Since 2015, Tyton Partners has tracked the state of higher education digital learning, courseware and digital adoption via Time for Class, the largest longitudinal study of faculty and administrators focused on digital learning strategy, tools, and practice.
Our 2020 release is designed for institutions and includes a series of short research briefs on targeted topics related to digital learning strategy, implementation of adaptive courseware, and inclusive access. Each brief refers to resources that can assist with implementation. Now more than ever, the use of high-quality digital learning strategies and tools is critical as we continue to navigate teaching and learning amidst a pandemic and work to ensure equity and access in student learning.
Among the issues we explore across these briefs include:
Institutions Report a Lingering Digital Learning Strategy-to-Execution Gap
- “High-performing” institutions provide guidance for how to close that gap – Institutions that are “high-performing” set clear, measurable, public objectives for digital learning at their institution, including digital learning as part of their strategic plan, creating budget and institutional policies that eliminate barriers to collaboration, and ensuring sufficient technology and professional development support.
- Professional development is a key strategy to close this gap – Professional development is key to supporting digital learning transformation, and faculty who teach in online or hybrid formats participate in higher rates. As of early 2020, only 18% of administrators reported offering professional development at scale, and despite the herculean efforts of institutions during the COVID-19 transition, the lack of scaled professional development persists.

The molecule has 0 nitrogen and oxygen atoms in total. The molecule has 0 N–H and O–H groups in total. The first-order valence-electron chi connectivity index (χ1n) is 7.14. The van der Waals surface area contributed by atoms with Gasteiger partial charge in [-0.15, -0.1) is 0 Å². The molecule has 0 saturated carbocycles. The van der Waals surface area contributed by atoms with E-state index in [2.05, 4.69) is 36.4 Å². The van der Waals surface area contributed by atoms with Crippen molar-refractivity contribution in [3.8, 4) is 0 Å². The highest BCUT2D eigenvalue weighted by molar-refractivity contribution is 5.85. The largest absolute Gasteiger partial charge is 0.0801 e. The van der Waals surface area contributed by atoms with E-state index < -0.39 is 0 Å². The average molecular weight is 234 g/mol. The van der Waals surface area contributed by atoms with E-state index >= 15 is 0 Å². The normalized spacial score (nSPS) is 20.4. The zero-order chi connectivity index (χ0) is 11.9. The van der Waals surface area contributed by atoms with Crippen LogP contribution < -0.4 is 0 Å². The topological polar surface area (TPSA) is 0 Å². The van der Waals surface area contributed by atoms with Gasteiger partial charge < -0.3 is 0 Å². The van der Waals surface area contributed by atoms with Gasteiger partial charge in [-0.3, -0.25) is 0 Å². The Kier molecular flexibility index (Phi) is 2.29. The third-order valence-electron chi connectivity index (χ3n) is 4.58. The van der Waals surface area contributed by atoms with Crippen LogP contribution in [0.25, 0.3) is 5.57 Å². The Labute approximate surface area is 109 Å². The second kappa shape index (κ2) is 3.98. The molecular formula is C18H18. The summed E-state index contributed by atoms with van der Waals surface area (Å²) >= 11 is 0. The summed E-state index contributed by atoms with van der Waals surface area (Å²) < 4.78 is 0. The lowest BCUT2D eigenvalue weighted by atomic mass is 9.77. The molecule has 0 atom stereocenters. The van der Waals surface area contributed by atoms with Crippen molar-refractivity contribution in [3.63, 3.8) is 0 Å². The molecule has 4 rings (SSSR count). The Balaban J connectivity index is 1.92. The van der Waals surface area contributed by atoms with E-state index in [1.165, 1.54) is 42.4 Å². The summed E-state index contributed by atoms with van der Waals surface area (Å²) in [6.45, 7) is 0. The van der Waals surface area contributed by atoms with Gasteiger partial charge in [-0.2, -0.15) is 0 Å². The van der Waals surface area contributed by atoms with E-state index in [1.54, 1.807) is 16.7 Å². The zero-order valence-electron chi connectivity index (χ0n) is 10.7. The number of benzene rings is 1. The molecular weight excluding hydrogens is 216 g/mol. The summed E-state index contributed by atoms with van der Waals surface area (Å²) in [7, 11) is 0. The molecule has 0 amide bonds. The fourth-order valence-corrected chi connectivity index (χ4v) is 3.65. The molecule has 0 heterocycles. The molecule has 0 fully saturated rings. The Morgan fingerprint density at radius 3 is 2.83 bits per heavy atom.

Implementation Matters for Achieving the Potential of Adaptive Courseware
- Adaptive courseware is a digital instruction tool that provides a personalized learning experience for each student. It includes instructional content and assessment that is scoped and sequenced to support an entire course. Adaptive courseware, with the right implementation, can help provide personalized learning experiences for all students by automating the delivery of relevant learning material to students who have achieved mastery, and remediation to those who have not. Courseware can be particularly effective in high-enrollment general education courses to both enable active learning and help identify and support struggling students.
- Implementation approach to courseware matters – Our research show that quality implementation drives faculty satisfaction more than the product itself. Key steps need to be taken in the implementation of courseware to ensure that it is most effective for students and faculty. These include engaging in redesign, involving faculty in courseware product selection, and providing professional development support.
- Not all adaptive courseware is being used to its full potential – While most faculty who adopt courseware are using a product with adaptive capabilities or features, only 20% report they are using those adaptive features.
Inclusive Access is on the Rise, but Negotiating Agreements Requires Care
- Administrators and faculty plan to continue using inclusive access – Three quarters of faculty and administrators who are currently using inclusive access say they plan to continue their use of inclusive access, while only 7% of faculty and 13% of administrator users using say they are dissatisfied with inclusive access.
- Limitations on instructional materials choice is a concern – While about half of faculty and administrators are optimistic about the impact of IA on course material affordability and access, one in three say that they are concerned about impact on choice.
- Institutions should carefully design inclusive access agreements – IA agreements are complex and it is important that institutions have the expertise and support to design them in ways that maximize benefits and minimize negative impact.